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Ewing, Thomas, Jr. (07 August 1829–21 January 1896), soldier, lawyer, and congressman, was born in Lancaster, Ohio, the son of Thomas Ewing (1789–1871), a lawyer, and Maria Boyle. His foster brother was William T. Sherman, who had been raised by the Ewings. Ewing attended Lancaster Academy and later had a year of schooling in Brownsville, Pennsylvania, at the home of his cousin ...

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Thomas C. Hindman. Courtesy of the Library of Congress (LC-USZ62-99327).

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Hindman, Thomas Carmichael (28 January 1828–27 September 1868), general and congressman, was born in Knoxville, Tennessee, the son of Thomas Carmichael Hindman and Sallie Holt. His father moved to Jacksonville, Alabama, in 1832 as an Indian agent of the federal government and then to Ripley, Tippah County, Mississippi, in 1841, where he operated a large plantation. As the son of a well-to-do family, Hindman attended a variety of local private schools and graduated in 1846 from the Lawrenceville Classical and Commercial Institute located near Princeton, New Jersey....

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Kershaw, Joseph Brevard (05 January 1822–13 April 1894), lawyer, soldier, and politician, was born in Camden, South Carolina, the son of John Kershaw, a judge, and Harriette Du Bose. The Kershaws were a distinguished South Carolina family. Joseph was named for his paternal grandfather, who had immigrated to America from England in 1748 and was prominent in the American Revolution. Joseph’s father was mayor of Camden for several years and served one term in the U.S. Congress. Joseph studied for a career in law in the offices of the distinguished South Carolina lawyer John M. De Saussure and passed the South Carolina bar at age twenty-one. In 1844 he married Lucretia Douglas; the couple had one son and four daughters. After practicing for several years, beginning in June 1844, he participated in the Mexican War as a volunteer, serving as a lieutenant in South Carolina’s Palmetto Regiment. In Mexico, he saw action in several battles but became ill and was evacuated back to the United States in June 1847. Kershaw was elected to the South Carolina state legislature in 1852 and 1854, and he was a member of the state’s 1860 secession convention that met in Charleston, South Carolina....

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Porter, Peter Buell (04 August 1773–20 March 1844), politician, soldier, and secretary of war, was born in Salisbury, Connecticut, the son of Joshua Porter, a speculator, and Abigail Buell. He graduated from Yale in 1791 and subsequently studied law in Litchfield under the celebrated Judge ...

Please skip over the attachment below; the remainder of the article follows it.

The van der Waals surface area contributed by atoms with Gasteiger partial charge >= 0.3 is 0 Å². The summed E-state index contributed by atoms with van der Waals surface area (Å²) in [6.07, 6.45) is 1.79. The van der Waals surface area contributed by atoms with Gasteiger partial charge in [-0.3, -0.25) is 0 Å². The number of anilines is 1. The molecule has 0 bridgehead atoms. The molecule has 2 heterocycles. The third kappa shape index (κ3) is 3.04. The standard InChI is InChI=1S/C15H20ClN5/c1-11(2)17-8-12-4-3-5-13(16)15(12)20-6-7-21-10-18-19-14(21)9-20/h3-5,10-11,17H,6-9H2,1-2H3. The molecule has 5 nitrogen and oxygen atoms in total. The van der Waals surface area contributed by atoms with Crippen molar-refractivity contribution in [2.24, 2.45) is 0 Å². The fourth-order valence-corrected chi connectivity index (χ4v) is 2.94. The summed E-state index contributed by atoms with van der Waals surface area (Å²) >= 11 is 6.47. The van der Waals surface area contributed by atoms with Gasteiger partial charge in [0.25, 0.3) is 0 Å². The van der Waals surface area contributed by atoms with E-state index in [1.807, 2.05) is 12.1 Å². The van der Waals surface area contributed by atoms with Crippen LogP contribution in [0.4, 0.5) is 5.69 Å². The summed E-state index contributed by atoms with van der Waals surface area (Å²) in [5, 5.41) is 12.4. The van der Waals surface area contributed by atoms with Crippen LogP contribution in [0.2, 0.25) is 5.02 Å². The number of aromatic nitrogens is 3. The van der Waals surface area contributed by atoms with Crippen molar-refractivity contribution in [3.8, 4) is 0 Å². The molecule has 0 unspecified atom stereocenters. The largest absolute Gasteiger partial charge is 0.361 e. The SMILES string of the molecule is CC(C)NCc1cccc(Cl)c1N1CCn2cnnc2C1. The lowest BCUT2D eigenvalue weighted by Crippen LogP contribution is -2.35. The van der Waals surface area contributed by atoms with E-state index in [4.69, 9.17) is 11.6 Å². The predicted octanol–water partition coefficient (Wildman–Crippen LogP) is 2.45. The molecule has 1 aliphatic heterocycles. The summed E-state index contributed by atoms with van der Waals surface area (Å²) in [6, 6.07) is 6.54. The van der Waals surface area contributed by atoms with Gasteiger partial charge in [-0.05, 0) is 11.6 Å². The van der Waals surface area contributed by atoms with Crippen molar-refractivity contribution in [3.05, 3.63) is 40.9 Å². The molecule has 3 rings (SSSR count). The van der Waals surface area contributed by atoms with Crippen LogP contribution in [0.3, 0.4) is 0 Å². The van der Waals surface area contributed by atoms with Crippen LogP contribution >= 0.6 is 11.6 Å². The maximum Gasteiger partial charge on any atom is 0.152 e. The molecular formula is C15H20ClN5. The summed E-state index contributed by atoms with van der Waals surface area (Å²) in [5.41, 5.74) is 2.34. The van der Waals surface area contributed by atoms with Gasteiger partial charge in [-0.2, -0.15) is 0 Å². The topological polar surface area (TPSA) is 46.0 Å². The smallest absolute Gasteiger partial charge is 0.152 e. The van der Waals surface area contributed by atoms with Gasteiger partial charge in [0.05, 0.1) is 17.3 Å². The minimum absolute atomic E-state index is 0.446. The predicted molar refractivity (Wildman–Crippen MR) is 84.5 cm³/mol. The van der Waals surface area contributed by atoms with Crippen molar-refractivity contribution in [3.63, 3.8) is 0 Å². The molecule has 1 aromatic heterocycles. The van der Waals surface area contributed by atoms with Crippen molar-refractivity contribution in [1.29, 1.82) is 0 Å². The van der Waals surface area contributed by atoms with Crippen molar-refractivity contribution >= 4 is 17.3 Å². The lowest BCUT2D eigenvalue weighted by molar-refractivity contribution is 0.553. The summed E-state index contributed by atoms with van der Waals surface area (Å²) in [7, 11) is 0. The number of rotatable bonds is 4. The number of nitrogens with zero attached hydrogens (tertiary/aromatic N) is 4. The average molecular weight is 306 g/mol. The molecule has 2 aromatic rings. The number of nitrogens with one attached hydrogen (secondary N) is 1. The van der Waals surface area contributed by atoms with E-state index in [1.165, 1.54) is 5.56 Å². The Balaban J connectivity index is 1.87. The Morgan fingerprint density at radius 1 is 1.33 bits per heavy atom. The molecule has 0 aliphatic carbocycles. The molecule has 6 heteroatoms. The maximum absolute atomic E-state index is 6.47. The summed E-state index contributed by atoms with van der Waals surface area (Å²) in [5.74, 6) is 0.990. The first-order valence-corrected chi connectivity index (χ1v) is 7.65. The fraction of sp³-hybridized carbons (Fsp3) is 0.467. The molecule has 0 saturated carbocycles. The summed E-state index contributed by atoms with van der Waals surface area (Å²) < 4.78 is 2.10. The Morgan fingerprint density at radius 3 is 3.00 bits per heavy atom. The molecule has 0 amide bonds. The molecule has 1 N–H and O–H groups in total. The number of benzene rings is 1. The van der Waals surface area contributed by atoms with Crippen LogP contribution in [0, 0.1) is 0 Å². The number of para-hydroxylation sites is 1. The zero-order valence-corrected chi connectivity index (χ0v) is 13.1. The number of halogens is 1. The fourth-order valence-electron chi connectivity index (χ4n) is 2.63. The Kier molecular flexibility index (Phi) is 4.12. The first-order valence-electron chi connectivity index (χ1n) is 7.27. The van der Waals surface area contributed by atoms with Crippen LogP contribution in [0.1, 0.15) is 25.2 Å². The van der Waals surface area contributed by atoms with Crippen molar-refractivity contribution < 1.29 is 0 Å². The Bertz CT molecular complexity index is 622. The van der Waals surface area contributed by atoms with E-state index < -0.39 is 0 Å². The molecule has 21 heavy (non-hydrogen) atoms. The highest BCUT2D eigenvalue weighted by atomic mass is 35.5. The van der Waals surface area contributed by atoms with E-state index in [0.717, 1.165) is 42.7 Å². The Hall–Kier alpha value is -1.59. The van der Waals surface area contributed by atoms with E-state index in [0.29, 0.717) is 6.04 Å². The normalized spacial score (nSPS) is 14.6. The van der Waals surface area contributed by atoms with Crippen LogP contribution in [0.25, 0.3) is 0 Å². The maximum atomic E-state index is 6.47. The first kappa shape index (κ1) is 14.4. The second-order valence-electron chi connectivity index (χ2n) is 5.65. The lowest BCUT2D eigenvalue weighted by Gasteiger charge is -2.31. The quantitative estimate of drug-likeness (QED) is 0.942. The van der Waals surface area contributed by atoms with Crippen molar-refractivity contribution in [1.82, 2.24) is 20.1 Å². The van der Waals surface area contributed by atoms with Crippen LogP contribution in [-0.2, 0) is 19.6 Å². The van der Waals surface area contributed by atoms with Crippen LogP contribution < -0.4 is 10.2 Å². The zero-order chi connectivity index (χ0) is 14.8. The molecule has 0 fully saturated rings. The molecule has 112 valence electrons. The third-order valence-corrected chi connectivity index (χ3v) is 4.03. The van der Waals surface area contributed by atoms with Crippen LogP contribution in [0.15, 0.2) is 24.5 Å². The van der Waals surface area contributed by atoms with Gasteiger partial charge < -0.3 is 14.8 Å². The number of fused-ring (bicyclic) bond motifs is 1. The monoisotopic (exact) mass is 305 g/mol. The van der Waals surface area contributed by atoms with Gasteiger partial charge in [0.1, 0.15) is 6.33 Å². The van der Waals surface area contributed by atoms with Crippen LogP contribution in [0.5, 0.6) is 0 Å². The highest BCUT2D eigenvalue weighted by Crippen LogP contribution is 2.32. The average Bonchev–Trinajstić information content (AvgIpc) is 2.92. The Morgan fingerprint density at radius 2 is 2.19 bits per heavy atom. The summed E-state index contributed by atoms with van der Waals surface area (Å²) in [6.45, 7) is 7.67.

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Smyth, Alexander (14 September 1767–17 April 1830), lawyer, soldier, and congressman, was born on Rathlin Island, County Antrim, twelve miles off the northern coast of Ireland, the son of the Reverend Adam Smyth. His mother’s name is unknown. In 1775 his father relocated the family to Botetourt County, Virginia, where he served as rector of the Episcopal parish. Smyth read law and in 1787 was appointed deputy clerk of Botetourt County. He passed the bar in 1789, moved to Wythe County, and married Nancy Binkley in 1791. The couple had four children. A vigorous orator, Smyth entered politics and was elected to the Virginia House of Delegates in 1792, 1796, 1801–1802, and 1804–1808. Success and a mercurial disposition garnered him powerful enemies, however. Foremost among these was John Preston of Wythe County, with whom Smyth dueled in 1795. The confrontation proved bloodless, but the two men and their respective families remained staunch political adversaries....

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Stanly, Edward (10 January 1810–12 July 1872), U.S. congressman and military governor, was born in New Bern, North Carolina, the son of John Stanly, a prominent Federalist politician, and Elizabeth Franks. He attended the University of North Carolina in 1826 but left after his father suffered a debilitating stroke. In 1827 he enrolled in ...

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Tallmadge, Benjamin (25 February 1754–07 March 1835), intelligence officer and congressman, was born in Setauket (now Brookhaven), New York, the son of Benjamin Tallmadge, a Congregational minister, and Susannah Smith. Yale president Naphtali Daggett admitted Tallmadge at age twelve, but Tallmadge entered in 1769. ...

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Van Rensselaer, Solomon (06 August 1774–23 April 1852), soldier, congressman, and public official, was born in Rensselaer County, New York, the son of Henry Kiliaen Van Rensselaer, a revolutionary war general, and Alida Bradt. The Van Rensselaers were one of the powerful Dutch patroon families of New York. Respect for the military profession ran high in the culture and in the family, so Solomon’s father secured for him in 1792 a commission as cornet in the newly formed U.S. light dragoon squadron. The dragoons became part of ...

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Henry Alexander Wise. Engraving by Adam B. Walter. Courtesy of the Library of Congress (LC-USZ62-89802).

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Wise, Henry Alexander (03 December 1806–12 September 1876), congressman, governor, and Confederate general, was born on Virginia’s Eastern Shore in Drummondtown (now Accomac), the son of John Wise, a Federalist lawyer and legislator, and Sarah Corbin Cropper. Orphaned in 1812–1813, he was raised by relatives and had few resources other than a small inheritance. He received only a meager education until his admission in 1822 to Washington College (now Washington and Jefferson College) in Pennsylvania, where he graduated with first honors in 1825. He attended Chancellor ...